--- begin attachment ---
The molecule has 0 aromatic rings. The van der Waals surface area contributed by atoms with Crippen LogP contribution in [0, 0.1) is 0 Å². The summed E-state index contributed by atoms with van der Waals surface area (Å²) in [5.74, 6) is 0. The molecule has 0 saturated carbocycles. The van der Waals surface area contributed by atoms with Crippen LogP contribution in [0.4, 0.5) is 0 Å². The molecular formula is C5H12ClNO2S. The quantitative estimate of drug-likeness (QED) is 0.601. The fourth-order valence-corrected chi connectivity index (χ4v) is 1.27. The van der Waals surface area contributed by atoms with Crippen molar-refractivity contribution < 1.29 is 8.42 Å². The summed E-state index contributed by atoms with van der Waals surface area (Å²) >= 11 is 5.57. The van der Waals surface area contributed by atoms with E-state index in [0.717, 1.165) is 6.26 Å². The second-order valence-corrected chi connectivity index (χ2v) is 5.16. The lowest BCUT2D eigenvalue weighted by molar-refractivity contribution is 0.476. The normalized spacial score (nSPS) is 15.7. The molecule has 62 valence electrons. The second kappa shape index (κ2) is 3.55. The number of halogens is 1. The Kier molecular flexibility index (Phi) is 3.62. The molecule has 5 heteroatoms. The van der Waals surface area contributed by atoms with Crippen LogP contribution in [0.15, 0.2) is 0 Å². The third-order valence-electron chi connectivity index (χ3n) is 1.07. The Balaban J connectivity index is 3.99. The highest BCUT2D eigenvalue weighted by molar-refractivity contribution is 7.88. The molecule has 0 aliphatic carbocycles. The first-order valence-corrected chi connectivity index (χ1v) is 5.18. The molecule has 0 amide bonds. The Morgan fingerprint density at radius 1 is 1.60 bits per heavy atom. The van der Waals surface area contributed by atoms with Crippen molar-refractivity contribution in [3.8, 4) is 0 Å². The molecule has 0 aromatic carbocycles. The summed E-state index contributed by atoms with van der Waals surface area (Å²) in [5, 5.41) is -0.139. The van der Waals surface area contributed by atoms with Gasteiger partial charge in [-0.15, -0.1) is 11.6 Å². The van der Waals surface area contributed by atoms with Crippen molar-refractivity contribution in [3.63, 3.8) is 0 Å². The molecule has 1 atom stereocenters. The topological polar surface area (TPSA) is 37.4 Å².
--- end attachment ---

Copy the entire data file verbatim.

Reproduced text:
The molecule has 0 aromatic rings. The van der Waals surface area contributed by atoms with Crippen LogP contribution in [0, 0.1) is 0 Å². The summed E-state index contributed by atoms with van der Waals surface area (Å²) in [5.74, 6) is 0. The molecule has 0 saturated carbocycles. The van der Waals surface area contributed by atoms with Crippen LogP contribution in [0.4, 0.5) is 0 Å². The molecular formula is C5H12ClNO2S. The quantitative estimate of drug-likeness (QED) is 0.601. The fourth-order valence-corrected chi connectivity index (χ4v) is 1.27. The van der Waals surface area contributed by atoms with Crippen molar-refractivity contribution < 1.29 is 8.42 Å². The summed E-state index contributed by atoms with van der Waals surface area (Å²) >= 11 is 5.57. The van der Waals surface area contributed by atoms with E-state index in [0.717, 1.165) is 6.26 Å². The second-order valence-corrected chi connectivity index (χ2v) is 5.16. The lowest BCUT2D eigenvalue weighted by molar-refractivity contribution is 0.476. The normalized spacial score (nSPS) is 15.7. The molecule has 62 valence electrons. The second kappa shape index (κ2) is 3.55. The number of halogens is 1. The Kier molecular flexibility index (Phi) is 3.62. The molecule has 5 heteroatoms. The van der Waals surface area contributed by atoms with Crippen LogP contribution in [0.15, 0.2) is 0 Å². The third-order valence-electron chi connectivity index (χ3n) is 1.07. The Balaban J connectivity index is 3.99. The highest BCUT2D eigenvalue weighted by molar-refractivity contribution is 7.88. The molecule has 0 aliphatic carbocycles. The first-order valence-corrected chi connectivity index (χ1v) is 5.18. The molecule has 0 amide bonds. The Morgan fingerprint density at radius 1 is 1.60 bits per heavy atom. The van der Waals surface area contributed by atoms with Crippen molar-refractivity contribution in [3.8, 4) is 0 Å². The molecule has 0 aromatic carbocycles. The summed E-state index contributed by atoms with van der Waals surface area (Å²) in [5, 5.41) is -0.139. The van der Waals surface area contributed by atoms with Gasteiger partial charge in [-0.15, -0.1) is 11.6 Å². The van der Waals surface area contributed by atoms with Crippen molar-refractivity contribution in [3.63, 3.8) is 0 Å². The molecule has 1 atom stereocenters. The topological polar surface area (TPSA) is 37.4 Å².